Around the world there is a shared idea that money equals victory. In Europe, where soccer reigns supreme, the worth of some sports teams is greater than that of several first world countries. We are talking about multi-billion dollar companies dedicated to entertaining the masses.
Are you not entertained?
Forbes puts out an annual list of the the world’s most valuable sports teams. When the World Cup started in June, that team was Real Madrid. It made the top of the list at a value of $3.44 billion, bringing in more revenue than any other sports team in the world. With said budget and no salary cap, the recruiters for the team can walk up to almost any player in the world and say, “We have the money, name your price.”
Hitting closer to home, the New York Yankees came in fourth on the list at a worth of $2.5 billion. The Yankees have a legacy of winning, and that’s because they had the money to get the best athletes in the world.
But is it all worth it?
In recent years, many teams in various sports have adopted a “moneyball” style of recruiting, where, instead of throwing millions of dollars around to get the star athletes, they use their money to find potentially great players and develop them into super stars.
In last season’s Champions League final, Real Madrid had amassed quite a team for their money. Their opposing was a team, ironically, from the same city by the name of Athletico Madrid. They did not even break half a billion dollars, only being valued at $328 million, and yet they were almost crowned the European club champions.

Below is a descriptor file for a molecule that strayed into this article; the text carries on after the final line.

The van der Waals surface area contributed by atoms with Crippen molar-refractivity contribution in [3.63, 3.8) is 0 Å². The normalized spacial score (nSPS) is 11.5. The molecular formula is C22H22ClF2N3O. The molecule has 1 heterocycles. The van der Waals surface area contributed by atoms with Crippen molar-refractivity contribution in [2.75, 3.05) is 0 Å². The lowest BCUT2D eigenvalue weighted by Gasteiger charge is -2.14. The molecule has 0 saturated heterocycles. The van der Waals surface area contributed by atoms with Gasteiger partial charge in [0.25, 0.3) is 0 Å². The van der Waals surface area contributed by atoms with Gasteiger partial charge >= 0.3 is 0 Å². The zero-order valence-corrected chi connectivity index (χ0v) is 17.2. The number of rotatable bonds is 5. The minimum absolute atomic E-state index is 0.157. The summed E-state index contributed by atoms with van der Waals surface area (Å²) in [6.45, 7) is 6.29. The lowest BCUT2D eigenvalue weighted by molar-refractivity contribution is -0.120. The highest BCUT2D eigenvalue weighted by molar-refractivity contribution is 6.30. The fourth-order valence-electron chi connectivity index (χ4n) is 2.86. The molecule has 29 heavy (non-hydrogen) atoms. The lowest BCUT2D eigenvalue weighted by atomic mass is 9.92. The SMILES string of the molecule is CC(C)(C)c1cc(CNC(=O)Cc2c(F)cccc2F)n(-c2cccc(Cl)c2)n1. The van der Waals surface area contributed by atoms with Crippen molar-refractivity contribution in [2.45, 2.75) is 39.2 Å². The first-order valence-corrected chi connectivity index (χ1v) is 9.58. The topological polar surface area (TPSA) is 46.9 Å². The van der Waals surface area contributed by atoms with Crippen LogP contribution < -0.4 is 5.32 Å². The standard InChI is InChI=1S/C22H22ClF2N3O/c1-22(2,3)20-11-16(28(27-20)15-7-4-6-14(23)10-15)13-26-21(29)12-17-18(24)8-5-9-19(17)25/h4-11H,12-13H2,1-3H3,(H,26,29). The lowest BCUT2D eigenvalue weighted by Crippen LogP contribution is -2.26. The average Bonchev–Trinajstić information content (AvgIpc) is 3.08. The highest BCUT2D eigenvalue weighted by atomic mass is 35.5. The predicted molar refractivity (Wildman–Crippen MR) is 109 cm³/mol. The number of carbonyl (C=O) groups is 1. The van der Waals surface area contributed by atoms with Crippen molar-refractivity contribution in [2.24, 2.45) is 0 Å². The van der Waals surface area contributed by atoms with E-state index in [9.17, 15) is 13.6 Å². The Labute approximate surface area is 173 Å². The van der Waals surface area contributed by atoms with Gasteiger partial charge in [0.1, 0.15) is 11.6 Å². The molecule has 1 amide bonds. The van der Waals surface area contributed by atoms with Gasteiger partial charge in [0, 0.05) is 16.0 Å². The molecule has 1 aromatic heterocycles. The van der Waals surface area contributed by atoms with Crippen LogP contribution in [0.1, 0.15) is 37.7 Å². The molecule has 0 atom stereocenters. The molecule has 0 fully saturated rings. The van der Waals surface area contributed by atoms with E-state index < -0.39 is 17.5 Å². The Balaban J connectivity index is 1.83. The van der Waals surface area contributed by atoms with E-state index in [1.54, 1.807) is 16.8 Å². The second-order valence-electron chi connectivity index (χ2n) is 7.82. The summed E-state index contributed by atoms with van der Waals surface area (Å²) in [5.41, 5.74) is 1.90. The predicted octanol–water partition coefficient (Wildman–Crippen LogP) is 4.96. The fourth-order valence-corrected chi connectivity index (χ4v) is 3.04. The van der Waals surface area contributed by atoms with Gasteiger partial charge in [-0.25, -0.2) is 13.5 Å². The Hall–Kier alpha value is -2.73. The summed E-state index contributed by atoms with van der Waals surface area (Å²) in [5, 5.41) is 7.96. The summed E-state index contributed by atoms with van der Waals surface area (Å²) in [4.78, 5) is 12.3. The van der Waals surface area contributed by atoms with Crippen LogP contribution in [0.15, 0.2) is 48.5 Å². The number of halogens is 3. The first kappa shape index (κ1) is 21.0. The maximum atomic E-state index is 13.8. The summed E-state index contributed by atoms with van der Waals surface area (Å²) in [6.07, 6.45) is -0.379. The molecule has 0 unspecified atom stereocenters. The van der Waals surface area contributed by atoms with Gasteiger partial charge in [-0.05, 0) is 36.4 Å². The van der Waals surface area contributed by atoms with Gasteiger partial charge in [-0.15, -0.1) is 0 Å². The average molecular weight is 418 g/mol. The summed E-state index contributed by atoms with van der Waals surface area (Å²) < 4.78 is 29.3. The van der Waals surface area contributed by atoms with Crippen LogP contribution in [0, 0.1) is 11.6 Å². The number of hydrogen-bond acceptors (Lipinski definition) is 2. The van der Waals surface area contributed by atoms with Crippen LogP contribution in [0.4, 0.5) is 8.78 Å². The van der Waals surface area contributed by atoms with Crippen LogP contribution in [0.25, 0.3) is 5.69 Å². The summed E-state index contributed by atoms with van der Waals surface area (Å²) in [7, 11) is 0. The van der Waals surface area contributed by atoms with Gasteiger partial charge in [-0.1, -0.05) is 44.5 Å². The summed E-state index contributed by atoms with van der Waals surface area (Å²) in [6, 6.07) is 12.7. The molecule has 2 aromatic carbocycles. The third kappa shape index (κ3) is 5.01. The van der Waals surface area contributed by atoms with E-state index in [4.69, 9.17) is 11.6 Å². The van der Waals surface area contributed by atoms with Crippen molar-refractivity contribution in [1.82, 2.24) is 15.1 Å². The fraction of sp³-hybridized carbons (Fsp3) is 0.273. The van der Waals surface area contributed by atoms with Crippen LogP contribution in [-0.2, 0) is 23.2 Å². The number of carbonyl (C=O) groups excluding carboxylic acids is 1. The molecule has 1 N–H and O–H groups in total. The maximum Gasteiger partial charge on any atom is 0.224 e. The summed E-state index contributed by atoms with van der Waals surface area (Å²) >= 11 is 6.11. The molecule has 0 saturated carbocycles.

In the U.S., though the Yankees are worth so much, they have not been a great team for at least five years. In contrast, unknown teams like the Oakland Athletics and the Kansas City Royals are both upsetting big name money teams and proving their skills are just as good if not better than the teams with big bank accounts.
Locally, Real Salt Lake is known for two things: low salaries and exceptional players. Since they won their first MLS Cup in 2009, they have been a major contender in both the playoffs and the MLS Cup Final.
In the most recent World Cup, several players were selected by their countries to play for the chance to win. Their net worth? Only $85 million.
The verdict: you may be able to buy the most skilled players in the world, but it doesn’t guarantee you will be the very best. Like any industry, sports requires hard work and good effort by everyone involved. And if a team wants it bad enough they will find a way to overcome the odds and prove to the world that they really are great.
Being great isn’t about the money. Skill and talent can’t be bought. But winning, that comes with heart.
Charles can be found @cbowkstar_91 or cheering at any Wildcat sporting event.